There is no doubt that San Francisco is losing some of what it once had. And I sympathize with people who have been here a long time and lament this fact. But I think we need to be honest about this. Cities are always changing, but not all cities lose their past when something new comes around. If you think that San Francisco is declining in some way because of the current economic boom, ask yourself what is the root of this problem. The problem is not the newcomers, the problem is that the City is not adapting to change. If you spend all your time in the Eastern quarter of the City – between Noe Valley and the Bay – it can feel like there is endless construction, but that is just a small portion of the City. In truth, the rest of the City has changed very little. There were less than 100 new residential buildings built in San Francisco in 2013, and the pace has barely picked up since then.

Think about that for a moment. Probably the biggest problem facing San Francisco today is the ridiculous price of housing. Yes, there are many newcomers driving up prices, but there is also nothing being done to accommodate them. Building a house in San Francisco, or even renovating an existing one, is insanely time-consuming. My neighbors, who have lived here for 25 years, want to expand their house to accommodate a growing family. By the time it is done, it will take three years of planning and approvals, a year of construction and well over a $1 million to complete. The fact that the permitting takes longer than the construction should be a giant red flat, but for many that slowdown is the goal.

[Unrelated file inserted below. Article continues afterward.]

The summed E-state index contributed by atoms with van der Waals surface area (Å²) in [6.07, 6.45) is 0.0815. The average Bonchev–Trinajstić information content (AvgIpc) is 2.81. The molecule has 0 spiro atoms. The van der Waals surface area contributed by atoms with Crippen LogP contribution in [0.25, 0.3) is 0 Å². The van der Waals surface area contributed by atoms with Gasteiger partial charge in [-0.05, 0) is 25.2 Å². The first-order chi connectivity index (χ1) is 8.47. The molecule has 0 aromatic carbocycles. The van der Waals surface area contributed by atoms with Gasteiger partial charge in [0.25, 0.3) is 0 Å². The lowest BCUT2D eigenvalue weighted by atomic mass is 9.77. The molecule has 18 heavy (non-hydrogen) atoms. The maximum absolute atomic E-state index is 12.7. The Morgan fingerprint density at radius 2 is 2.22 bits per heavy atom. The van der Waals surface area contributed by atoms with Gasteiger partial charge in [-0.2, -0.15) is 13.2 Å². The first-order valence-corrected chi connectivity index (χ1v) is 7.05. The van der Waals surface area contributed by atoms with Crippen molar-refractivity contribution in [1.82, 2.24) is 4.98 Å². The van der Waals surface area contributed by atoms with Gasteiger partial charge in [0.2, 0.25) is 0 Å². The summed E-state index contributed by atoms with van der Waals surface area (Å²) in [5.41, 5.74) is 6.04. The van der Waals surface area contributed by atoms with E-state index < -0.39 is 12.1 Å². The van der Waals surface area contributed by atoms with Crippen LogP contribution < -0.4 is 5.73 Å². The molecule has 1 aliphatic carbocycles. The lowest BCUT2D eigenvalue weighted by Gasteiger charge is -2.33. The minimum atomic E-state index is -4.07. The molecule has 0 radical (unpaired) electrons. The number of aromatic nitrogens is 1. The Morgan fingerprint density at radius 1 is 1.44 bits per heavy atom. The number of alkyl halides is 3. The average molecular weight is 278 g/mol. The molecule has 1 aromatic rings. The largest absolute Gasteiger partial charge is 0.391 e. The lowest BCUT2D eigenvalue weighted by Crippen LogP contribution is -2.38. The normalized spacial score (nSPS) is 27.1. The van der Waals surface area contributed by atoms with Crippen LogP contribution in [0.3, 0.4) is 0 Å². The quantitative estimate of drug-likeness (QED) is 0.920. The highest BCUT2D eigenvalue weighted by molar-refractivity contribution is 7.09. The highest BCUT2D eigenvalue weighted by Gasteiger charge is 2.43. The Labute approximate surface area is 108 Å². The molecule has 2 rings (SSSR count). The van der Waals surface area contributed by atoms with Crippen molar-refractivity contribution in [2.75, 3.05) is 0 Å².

And this is the part that infuriates me the most about all that nostalgia. People who are decrying the advent of the “Techies” want nothing to change. They want to limit what can get built and legislate what it looks like. This strain of conservatism has taken over the City’s planning process. They want no change, and so the City gets no change. But that just means policies that make it harder for people to live here, and drive up housing prices even more.

The problem is not the influx of Techies, any more than the problem was the influx of Hippies 50 years ago, or any other group of immigrants. The problem is 30 years of failed housing policy. The problem is that the City is not looking for a way to adapt.

And don’t even get me started about the public school system.


2 responses to “San Francisco X.0

  1. in february, the ny times published a similar article set in LA:

    “All of this comes down to a matter of personal choice,” said Scott Ouellette, president of the Los Angeles-Ventura chapter of the Building Industry Association of Southern California. “Some people want a neighborhood to never change; other people want larger, more modern housing. There needs to be some balance.”

    the speed of change is increasing…and while some see opportunity, others see the reverse.

    • My complaint is that we can’t have it both ways. Either we have very stringent housing regulations and no growth. Or we have affordable housing. But not both. By being super conservative and allowing very little new housing we are creating the problems. To the blame it on newcomers is unfair and misguided.